Monkey Business Theatre

Monkey Business Theatre

Monkey Business Theatre

Monkey Business Theatre


In 1983, a group of citizens in San Cristóbal de las Casas, Chiapas, formed Sna Jtz'ibajom, the Tzotzil-Tzeltal Maya writers' cooperative. In the two decades since, this group has evolved from writing and publishing bilingual booklets to writing and performing plays that have earned them national and international renown.

Anthropologist Robert M. Laughlin has been a part of the group since its beginnings, and he offers a unique perspective on its development as a Mayan cultural force. The Monkey Business Theatre, or Teatro Lo'il Maxil, as this branch of Sna Jtz'ibajom calls itself, has presented plays in virtually every corner of the state of Chiapas, as well as in Mexico City, Guatemala, Honduras, Canada, and in many museums and universities in the United States. It has presented to the world, for the first time in drama, a view of the culture of the Mayas of Chiapas.

In this work, Laughlin presents a translation of twelve of the plays created by Sna Jtz'ibajom, along with an introduction for each. Half of the plays are based on myths and half on the social, political, and economic problems that have confronted--and continue to confront--the Mayas of Chiapas.


Carter Wilson

For fifteen years, most of my opportunities to see the plays of the Monkey Business Theatre, Teatro Lo’il Maxil, have come about through the happy coincidence of being where the company was performing at the right moment. As a friend of cofounder Robert M. Laughlin and several of the original actors, I have always kept an eye on the performance’s effect on the spectators, whether the show is Torches for a New Dawn presented in the plaza of Zinacantán for Mayan schoolchildren or Rogelio Román Hernández Cruz’s The World Turned on Its Head acted before a glittery overflow crowd in the Salón Manuel Ponce at Mexico City’s Palace of Fine Arts.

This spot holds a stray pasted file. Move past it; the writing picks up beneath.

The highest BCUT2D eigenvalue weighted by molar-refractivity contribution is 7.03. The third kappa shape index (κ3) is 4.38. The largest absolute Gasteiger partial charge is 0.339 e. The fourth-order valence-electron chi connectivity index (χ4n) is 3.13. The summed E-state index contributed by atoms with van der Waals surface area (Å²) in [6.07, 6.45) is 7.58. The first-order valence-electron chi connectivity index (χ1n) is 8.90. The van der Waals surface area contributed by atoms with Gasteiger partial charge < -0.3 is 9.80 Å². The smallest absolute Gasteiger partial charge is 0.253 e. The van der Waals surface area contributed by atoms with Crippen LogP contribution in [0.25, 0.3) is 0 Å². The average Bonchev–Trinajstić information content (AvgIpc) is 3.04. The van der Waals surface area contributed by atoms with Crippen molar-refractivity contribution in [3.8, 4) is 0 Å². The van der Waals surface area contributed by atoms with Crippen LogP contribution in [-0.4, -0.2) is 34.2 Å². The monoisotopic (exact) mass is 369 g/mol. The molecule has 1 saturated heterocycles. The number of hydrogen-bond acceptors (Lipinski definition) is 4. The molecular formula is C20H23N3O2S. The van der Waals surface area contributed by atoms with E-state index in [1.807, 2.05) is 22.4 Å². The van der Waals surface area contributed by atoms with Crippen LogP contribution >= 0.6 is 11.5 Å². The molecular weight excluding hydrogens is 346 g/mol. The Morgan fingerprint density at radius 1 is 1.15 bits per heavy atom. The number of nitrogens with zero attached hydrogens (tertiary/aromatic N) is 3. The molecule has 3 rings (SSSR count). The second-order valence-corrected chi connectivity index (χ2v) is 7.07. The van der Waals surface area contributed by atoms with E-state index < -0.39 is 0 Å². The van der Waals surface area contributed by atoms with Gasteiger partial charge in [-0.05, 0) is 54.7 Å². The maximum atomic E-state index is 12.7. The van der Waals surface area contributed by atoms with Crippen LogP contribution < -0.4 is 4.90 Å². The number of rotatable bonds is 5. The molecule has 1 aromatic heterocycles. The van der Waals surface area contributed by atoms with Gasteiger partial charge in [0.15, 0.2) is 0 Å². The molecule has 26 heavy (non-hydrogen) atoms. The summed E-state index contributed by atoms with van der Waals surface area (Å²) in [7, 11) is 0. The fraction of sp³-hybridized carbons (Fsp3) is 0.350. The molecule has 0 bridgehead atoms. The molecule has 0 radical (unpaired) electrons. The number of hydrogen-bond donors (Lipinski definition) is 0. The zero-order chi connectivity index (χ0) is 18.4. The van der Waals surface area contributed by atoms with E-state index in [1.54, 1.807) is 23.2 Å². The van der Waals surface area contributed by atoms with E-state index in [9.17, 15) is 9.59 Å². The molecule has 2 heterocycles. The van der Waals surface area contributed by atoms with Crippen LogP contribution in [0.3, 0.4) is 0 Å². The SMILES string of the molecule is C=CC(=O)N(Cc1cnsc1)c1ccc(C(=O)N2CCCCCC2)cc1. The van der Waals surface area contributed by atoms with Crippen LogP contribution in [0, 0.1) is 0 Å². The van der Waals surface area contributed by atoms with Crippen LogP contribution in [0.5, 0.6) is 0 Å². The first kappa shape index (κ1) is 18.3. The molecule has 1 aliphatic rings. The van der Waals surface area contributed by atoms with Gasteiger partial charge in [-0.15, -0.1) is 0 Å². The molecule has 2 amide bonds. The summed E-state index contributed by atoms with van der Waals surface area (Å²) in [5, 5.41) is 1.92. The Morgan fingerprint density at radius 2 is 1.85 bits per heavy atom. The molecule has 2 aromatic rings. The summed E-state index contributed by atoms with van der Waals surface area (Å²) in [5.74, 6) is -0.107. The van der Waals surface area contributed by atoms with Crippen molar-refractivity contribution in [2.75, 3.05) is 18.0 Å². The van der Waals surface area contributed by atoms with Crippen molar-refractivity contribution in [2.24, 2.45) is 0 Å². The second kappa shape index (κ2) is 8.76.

At the Theatre’s San Cristóbal de las Casas headquarters in 2000, one select audience was made up of eight or nine North American indigenous artists— actors, dancers, poets, and a director—traveling together through southern Mexico to better acquaint themselves with Mayan culture, ancient and present-day. the room was not large, barely space enough for the backdrop curtain, the stage action, and some hard wooden chairs for the guests. the show Monkey Business presented that afternoon was When Corn Was Born, which features the fearsome red-coated Earth Lord, a scorpion, and a scad of scurrying ants played by finger puppets, plus kibbitzing and a helping hand for the poor humans of the piece from two of the ancient Mayan gods, portrayed by actors’ voices and huge puppet heads peering down from above the backdrop.

Several of the visitors had been trained in New York and were acquainted with the style of Ralph Lee, who had been coming annually to develop and stage a play with Monkey Business Theatre. in the discussion following the performance, the guests asked how much of what they had just seen was Ralph Lee and how much came out of the troupe’s own indigenous traditions.

At first, the actors did not answer. the question seemed to have generated some tension, as though the guests had reservations about what they had . . .

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